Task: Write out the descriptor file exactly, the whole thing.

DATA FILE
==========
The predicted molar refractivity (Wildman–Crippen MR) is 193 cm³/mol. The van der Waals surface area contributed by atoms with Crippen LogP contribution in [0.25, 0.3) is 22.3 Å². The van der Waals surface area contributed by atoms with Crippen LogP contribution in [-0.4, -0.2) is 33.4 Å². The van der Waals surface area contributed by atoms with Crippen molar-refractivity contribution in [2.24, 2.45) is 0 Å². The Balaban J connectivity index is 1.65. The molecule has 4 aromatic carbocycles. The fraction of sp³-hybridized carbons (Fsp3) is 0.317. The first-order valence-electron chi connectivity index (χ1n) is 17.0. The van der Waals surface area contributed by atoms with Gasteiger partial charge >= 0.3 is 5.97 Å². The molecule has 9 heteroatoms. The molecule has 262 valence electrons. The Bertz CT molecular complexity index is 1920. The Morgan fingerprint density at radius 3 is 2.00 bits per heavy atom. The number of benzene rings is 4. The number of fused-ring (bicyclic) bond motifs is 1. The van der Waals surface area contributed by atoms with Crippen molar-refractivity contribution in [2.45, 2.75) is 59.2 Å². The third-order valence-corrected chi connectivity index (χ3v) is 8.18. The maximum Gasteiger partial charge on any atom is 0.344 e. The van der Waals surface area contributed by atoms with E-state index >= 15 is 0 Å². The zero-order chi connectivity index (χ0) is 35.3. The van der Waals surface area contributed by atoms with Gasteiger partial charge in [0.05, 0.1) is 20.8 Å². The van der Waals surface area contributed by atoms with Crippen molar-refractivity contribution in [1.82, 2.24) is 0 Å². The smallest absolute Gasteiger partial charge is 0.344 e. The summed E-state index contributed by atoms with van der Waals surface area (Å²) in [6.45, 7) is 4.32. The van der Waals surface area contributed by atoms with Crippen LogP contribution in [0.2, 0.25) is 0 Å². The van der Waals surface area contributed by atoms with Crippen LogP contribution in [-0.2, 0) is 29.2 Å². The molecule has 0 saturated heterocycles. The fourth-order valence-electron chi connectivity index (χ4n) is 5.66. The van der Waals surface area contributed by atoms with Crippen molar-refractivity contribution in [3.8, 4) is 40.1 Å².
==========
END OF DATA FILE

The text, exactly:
The predicted molar refractivity (Wildman–Crippen MR) is 193 cm³/mol. The van der Waals surface area contributed by atoms with Crippen LogP contribution in [0.25, 0.3) is 22.3 Å². The van der Waals surface area contributed by atoms with Crippen LogP contribution in [-0.4, -0.2) is 33.4 Å². The van der Waals surface area contributed by atoms with Crippen molar-refractivity contribution in [2.24, 2.45) is 0 Å². The Balaban J connectivity index is 1.65. The molecule has 4 aromatic carbocycles. The fraction of sp³-hybridized carbons (Fsp3) is 0.317. The first-order valence-electron chi connectivity index (χ1n) is 17.0. The van der Waals surface area contributed by atoms with Gasteiger partial charge >= 0.3 is 5.97 Å². The molecule has 9 heteroatoms. The molecule has 262 valence electrons. The Bertz CT molecular complexity index is 1920. The Morgan fingerprint density at radius 3 is 2.00 bits per heavy atom. The number of benzene rings is 4. The number of fused-ring (bicyclic) bond motifs is 1. The van der Waals surface area contributed by atoms with Crippen molar-refractivity contribution in [2.45, 2.75) is 59.2 Å². The third-order valence-corrected chi connectivity index (χ3v) is 8.18. The maximum Gasteiger partial charge on any atom is 0.344 e. The van der Waals surface area contributed by atoms with E-state index >= 15 is 0 Å². The zero-order chi connectivity index (χ0) is 35.3. The van der Waals surface area contributed by atoms with Gasteiger partial charge in [0.05, 0.1) is 20.8 Å². The van der Waals surface area contributed by atoms with Crippen molar-refractivity contribution in [1.82, 2.24) is 0 Å². The smallest absolute Gasteiger partial charge is 0.344 e. The summed E-state index contributed by atoms with van der Waals surface area (Å²) in [6.45, 7) is 4.32. The van der Waals surface area contributed by atoms with Crippen LogP contribution in [0.2, 0.25) is 0 Å². The van der Waals surface area contributed by atoms with Crippen LogP contribution in [-0.2, 0) is 29.2 Å². The molecule has 0 saturated heterocycles. The fourth-order valence-electron chi connectivity index (χ4n) is 5.66. The van der Waals surface area contributed by atoms with Crippen molar-refractivity contribution in [3.8, 4) is 40.1 Å².